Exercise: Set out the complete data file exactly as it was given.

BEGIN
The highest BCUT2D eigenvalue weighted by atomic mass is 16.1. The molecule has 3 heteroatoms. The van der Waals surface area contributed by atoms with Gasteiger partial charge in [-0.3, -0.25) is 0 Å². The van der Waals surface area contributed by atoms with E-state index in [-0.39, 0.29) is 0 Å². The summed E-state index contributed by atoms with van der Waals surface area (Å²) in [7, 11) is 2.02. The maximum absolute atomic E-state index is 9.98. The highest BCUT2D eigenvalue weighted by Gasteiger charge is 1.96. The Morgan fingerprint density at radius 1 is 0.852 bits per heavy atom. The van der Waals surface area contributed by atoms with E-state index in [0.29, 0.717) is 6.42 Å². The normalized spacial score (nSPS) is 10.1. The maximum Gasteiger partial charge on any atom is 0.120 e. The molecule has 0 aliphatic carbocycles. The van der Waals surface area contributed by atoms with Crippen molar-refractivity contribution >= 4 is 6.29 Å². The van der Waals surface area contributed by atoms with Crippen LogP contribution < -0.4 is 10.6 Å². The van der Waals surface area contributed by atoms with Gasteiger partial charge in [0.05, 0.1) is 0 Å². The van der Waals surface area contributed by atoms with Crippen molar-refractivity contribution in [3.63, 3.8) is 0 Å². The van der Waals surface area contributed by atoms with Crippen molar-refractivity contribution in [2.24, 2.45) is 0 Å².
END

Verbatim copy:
The highest BCUT2D eigenvalue weighted by atomic mass is 16.1. The molecule has 3 heteroatoms. The van der Waals surface area contributed by atoms with Gasteiger partial charge in [-0.3, -0.25) is 0 Å². The van der Waals surface area contributed by atoms with E-state index in [-0.39, 0.29) is 0 Å². The summed E-state index contributed by atoms with van der Waals surface area (Å²) in [7, 11) is 2.02. The maximum absolute atomic E-state index is 9.98. The highest BCUT2D eigenvalue weighted by Gasteiger charge is 1.96. The Morgan fingerprint density at radius 1 is 0.852 bits per heavy atom. The van der Waals surface area contributed by atoms with E-state index in [0.29, 0.717) is 6.42 Å². The normalized spacial score (nSPS) is 10.1. The maximum Gasteiger partial charge on any atom is 0.120 e. The molecule has 0 aliphatic carbocycles. The van der Waals surface area contributed by atoms with Crippen molar-refractivity contribution >= 4 is 6.29 Å². The van der Waals surface area contributed by atoms with Crippen LogP contribution < -0.4 is 10.6 Å². The van der Waals surface area contributed by atoms with Gasteiger partial charge in [0.05, 0.1) is 0 Å². The van der Waals surface area contributed by atoms with Crippen molar-refractivity contribution in [3.63, 3.8) is 0 Å². The van der Waals surface area contributed by atoms with Crippen molar-refractivity contribution in [2.24, 2.45) is 0 Å².